News / Africa

    Hunger Report Highlights Africa Food Security Issues

    A mother waits for milk at a feeding center in the conflict-torn Central African Republic
    A mother waits for milk at a feeding center in the conflict-torn Central African Republic

    A report on hunger released this week highlights the persistent difficulties Africans face regarding food security.

    In the list of 10 countries facing the worst levels of hunger, nine of them are in sub-Saharan Africa. According to the annual Global Hunger Index, the only non-African country on the list is Haiti. The nine African countries are the Democratic Republic of Congo, Burundi, Eritrea, Chad, Ethiopia, Sierra Leone, Comoros, Madagascar and the Central African Republic.

    In the Democratic Republic of Congo, three quarters of the population are estimated to be undernourished.

    The International Food Policy Research Institute, which released the report with other aid groups, says economic growth, strong agricultural performance, gender equity and an end to conflict are essential to substantially reducing hunger.

    A senior fellow at the Chicago Council on Global Affairs, Roger Thurow, has many more practical ideas. He explains the title of his recently co-authored book, "Enough."

    "We brought hunger with us into the 21st century in ever increasing numbers and that is shameful. We ought to say we have enough with the hunger issue; let us get to the bottom of it. The other meaning is that there is enough food in the world to feed everybody, for everybody to have enough caloric intake to lead an active life," he said.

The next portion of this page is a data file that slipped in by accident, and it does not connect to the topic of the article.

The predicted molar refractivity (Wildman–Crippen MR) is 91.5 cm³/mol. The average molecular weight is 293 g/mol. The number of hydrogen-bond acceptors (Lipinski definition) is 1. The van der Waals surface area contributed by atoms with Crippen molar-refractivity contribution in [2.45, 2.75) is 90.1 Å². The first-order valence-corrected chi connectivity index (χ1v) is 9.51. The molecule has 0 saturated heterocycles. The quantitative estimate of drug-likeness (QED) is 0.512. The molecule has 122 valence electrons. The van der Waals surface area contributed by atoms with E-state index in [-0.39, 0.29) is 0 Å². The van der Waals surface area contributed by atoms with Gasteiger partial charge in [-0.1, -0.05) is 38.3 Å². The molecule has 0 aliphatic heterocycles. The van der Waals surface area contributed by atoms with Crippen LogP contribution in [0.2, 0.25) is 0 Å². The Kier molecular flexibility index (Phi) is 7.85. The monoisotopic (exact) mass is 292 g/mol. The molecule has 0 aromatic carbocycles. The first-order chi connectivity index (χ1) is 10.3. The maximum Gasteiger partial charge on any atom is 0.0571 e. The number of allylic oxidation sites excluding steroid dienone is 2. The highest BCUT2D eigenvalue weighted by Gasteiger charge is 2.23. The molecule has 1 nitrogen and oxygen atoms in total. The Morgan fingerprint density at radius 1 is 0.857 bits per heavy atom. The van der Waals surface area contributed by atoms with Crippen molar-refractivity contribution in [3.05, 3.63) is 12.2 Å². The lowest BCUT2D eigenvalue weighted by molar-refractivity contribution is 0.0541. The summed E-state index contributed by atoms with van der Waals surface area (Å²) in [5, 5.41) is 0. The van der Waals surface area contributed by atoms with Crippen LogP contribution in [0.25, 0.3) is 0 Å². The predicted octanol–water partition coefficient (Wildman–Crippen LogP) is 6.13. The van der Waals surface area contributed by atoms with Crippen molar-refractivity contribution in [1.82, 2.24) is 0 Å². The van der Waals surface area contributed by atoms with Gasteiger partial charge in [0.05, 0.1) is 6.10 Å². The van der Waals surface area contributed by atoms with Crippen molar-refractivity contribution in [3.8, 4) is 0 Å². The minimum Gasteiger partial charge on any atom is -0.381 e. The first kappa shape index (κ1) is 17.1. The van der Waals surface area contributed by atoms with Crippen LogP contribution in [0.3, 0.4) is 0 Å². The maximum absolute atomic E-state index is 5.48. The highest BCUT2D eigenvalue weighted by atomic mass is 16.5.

A key problem in Africa, Thurow says, is that farmers are usually left to fend for themselves when they face a drought, a flood or an insufficient harvest.

    "In the United States or in Europe when a crop fails, there is usually somebody who writes a check  either the government or an insurance company. In Africa, when a crop fails, people die because there is no safetynet. Nobody is sharing the risk; it is all borne by the farmers themselves."

    Although emergency relief is crucial in times of famine, Thurow would like to see more aid for long-term agricultural development and practices, such as improved grain storage.

    "In Africa, maybe 30 to 50 percent of harvests of the various crops are wasted every year because there are not proper storage facilities.  The markets then should be able to steer some of the surpluses in one part of the country to other places where there are shortages," he said.

    Thurow calls for more micro-finance programs to give African farmers the ability to buy seed and fertilizer, and to improve irrigation.  He says he is encouraged by mobile phone applications that are being developed to give farmers data on prices and marketing possibilities.

    Earlier this year, activists with the international anti-poverty group ActionAid held marches in several countries, calling for an end to hunger.

    The group's chief executive Joanna Kerr says farmer and female empowerment are crucial.

    "The solution is quite simply -- to put farmers first and particularly female farmers first.  Women farmers produce 80 percent of the world's food and they produce that food closest to where people are the hungriest," she said.

    Kerr says world leaders need to do much more to confront the problem.

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